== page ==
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Pac-12 News An Unmitigated Success For WSU

We've gone over most of this stuff before in lots of different places on the site, so I sort of wanted to take a few minutes to pull it all together and give you our take on just what today's Pac-12 news means for the Washington State Cougars.

Cal, Stanford Join Northwest Schools In Pac-12 North

This is huge. Somehow, some way, WSU had to be in a division with two California schools to guarantee a visit to California every year -- never mind avoiding the perception of being a part of "that division up there" to California recruits. WSU will now visit the Bay Area every year, ensuring a regular California presence within a day's drive of most everyone in the state.

Side benefit? As long as Paul Wulff is the coach, there will be a huge emphasis on that part of the state. That could change with a different coach -- Mike Price basically lived in Southern California -- but for now, this is a nice bonus.


WSU Will Visit Los Angeles Every Other Year

There was a lot of handwringing over who was going to get to go to Los Angeles how often. In the end, the Northwest schools, including WSU, are going to visit one of the Los Angeles schools every other year -- yup, that's three visits to California every two years, just one fewer than now. That's a negligible loss. If a L.A.-area kid is put over the top on WSU because of visits to home, this shouldn't deter him. Perfect would be every year; this is good enough.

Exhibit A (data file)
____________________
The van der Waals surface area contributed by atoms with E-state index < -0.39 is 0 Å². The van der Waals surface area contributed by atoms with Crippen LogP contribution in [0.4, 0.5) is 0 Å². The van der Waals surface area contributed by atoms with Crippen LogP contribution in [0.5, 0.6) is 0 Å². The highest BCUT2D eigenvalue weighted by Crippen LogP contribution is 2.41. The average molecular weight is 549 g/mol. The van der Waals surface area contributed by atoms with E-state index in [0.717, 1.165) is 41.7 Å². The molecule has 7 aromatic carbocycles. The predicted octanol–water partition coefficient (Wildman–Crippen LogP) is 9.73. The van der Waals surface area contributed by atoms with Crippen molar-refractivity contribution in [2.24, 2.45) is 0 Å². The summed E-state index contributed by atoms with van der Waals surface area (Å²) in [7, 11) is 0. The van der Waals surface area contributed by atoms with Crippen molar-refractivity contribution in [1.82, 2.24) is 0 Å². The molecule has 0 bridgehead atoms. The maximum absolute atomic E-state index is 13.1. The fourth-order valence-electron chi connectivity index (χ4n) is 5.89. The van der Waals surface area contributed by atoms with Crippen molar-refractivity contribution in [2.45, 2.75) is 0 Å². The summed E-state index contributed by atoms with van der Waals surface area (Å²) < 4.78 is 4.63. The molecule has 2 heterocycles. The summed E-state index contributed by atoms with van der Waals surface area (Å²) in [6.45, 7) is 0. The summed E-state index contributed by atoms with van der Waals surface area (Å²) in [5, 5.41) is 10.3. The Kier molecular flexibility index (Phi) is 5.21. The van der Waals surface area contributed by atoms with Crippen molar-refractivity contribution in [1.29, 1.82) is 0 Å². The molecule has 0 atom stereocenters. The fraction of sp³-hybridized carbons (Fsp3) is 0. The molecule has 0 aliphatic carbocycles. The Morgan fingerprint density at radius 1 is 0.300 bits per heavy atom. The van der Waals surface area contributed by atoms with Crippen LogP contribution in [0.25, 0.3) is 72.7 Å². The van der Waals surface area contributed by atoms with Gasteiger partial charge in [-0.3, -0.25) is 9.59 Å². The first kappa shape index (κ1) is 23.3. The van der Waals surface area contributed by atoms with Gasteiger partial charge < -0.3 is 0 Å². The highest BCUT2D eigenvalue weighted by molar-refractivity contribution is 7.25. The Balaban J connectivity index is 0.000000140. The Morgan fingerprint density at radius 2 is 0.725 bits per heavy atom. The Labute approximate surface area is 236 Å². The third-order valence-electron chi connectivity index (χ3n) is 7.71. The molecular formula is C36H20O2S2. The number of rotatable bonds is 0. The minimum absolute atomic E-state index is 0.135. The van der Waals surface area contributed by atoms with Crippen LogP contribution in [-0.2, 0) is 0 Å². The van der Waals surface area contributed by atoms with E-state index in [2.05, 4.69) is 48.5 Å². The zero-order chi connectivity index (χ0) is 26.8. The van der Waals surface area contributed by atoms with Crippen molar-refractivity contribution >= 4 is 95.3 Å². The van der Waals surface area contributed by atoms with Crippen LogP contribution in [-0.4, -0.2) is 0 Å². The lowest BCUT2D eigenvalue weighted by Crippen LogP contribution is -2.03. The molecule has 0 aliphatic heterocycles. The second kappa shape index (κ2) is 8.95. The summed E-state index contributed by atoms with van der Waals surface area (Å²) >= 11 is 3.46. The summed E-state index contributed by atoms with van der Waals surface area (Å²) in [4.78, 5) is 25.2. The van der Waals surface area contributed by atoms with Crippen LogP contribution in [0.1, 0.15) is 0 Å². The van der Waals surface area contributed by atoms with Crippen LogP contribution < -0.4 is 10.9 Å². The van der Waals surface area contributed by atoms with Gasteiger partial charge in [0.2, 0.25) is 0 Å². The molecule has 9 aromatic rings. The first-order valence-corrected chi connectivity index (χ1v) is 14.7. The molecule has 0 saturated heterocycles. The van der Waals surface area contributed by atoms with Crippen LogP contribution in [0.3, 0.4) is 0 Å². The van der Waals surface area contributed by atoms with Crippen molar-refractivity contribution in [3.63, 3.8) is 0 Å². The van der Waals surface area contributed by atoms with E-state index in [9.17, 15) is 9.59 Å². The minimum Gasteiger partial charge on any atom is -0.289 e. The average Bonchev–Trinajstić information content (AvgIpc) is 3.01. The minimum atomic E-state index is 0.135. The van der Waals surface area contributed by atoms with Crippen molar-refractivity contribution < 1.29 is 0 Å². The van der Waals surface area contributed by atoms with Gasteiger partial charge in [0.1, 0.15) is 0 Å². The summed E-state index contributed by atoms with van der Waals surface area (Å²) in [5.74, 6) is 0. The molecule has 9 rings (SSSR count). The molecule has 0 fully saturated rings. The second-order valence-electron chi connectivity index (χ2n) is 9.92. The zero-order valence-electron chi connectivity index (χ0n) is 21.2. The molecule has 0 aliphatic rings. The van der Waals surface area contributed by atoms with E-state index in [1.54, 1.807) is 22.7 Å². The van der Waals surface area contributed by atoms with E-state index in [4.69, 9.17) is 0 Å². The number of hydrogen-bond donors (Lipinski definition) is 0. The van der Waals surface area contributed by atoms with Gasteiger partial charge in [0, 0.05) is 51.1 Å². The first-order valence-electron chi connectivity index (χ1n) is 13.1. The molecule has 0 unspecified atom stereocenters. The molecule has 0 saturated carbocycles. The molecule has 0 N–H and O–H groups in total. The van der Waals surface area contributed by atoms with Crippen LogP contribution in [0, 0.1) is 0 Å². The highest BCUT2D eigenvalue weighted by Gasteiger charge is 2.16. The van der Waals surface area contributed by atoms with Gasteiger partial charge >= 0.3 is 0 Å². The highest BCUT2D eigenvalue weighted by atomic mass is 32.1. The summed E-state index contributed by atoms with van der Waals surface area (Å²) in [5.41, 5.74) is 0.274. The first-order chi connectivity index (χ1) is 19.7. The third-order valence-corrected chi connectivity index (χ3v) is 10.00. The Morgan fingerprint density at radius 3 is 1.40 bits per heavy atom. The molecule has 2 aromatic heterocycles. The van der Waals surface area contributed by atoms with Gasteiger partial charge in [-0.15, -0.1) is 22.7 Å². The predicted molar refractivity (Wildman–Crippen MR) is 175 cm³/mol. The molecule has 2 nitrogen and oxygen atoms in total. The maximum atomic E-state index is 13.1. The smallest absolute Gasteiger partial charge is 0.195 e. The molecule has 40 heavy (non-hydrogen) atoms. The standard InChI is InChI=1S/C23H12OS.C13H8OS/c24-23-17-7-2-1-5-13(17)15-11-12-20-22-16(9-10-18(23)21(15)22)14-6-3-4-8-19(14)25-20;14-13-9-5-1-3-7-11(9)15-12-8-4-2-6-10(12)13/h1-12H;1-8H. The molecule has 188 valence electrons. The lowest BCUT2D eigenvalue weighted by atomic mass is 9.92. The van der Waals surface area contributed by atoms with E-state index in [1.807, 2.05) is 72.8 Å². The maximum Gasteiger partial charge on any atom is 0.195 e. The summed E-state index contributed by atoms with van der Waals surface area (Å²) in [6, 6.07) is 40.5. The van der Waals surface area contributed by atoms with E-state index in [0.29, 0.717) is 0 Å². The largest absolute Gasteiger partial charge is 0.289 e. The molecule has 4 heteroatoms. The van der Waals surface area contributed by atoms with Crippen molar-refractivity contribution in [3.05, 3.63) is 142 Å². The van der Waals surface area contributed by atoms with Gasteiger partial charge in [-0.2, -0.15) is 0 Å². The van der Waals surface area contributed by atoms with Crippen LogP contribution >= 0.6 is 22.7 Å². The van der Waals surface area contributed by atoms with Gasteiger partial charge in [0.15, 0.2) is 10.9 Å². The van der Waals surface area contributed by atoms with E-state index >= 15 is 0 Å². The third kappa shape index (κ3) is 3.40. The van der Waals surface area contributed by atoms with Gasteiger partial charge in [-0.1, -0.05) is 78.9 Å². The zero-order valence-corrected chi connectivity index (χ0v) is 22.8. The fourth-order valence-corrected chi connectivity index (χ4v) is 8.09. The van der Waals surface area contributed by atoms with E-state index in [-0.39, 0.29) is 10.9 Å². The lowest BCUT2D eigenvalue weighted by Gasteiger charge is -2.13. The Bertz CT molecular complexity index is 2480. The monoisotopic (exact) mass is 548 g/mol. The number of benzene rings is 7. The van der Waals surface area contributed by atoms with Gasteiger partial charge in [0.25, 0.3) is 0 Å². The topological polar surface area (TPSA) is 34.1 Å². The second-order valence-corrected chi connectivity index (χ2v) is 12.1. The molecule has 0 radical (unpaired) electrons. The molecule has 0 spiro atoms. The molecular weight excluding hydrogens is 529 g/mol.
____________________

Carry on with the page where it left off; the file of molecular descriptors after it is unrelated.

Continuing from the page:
WSU Will Share In Revenue Equally With All Other Members Starting In 2012

For years, the Pac-10 has had a terrible revenue-sharing model that rewards schools for appearing on TV. (Well, terrible for everyone not named USC or UCLA.) In theory, it sounds like a meritocracy. But it's far from that -- hence the reason why UCLA, despite being pretty much terrible at football in 2007 and 2008, pulled in the third-most TV revenue of any school in the conference. 

Revenue sharing will stay the same in 2011-2012 (with a phase-in payout to Utah and Colorado), but starting with 2012-2013, the conference will move to equal shares (Utah and Colorado will receive less as they are phased in). The only way it's not equal shares? If the new media revenue contract that will start that year doesn't exceed a certain threshold, something it sounds like Larry Scott doesn't even think is going to come into play. Then each school will owe roughly $400,000 back to USC and UCLA. 

If the contract is for $150 million annually -- a conservative estimate -- that means WSU walks away with about $25 million every two years in TV revenue. During the last two-year cycle tabulated, WSU walked away with $14 million -- including BCS money and NCAA Basketball Tournament. 

Think about what WSU could do with an extra $5 million to $10 million a year in its athletic budget. As we've said before, this money means more to WSU than perhaps any other school in the conference, because the cash will increase its budget by the largest percentage. Money was the most important thing for WSU to secure in this deal, and the Cougars got it.


Pac-12 Football Championship Game To Be Held At Home Site

I'm not sure exactly when this is going to matter for WSU, but when it does, it's going to be awesome. When you're sitting at the Apple Cup this year, try to picture what a conference championship game would look like on that day -- because that's exactly when it would be. How amazing would it have been in 2002 or 1997 for someone to have to come there to play for the championship? Awesome.


Honestly, I can't find any downsides to any of this. Money trumps everything, and everything else is just gravy. And there's lots of gravy here. This is a great day for WSU.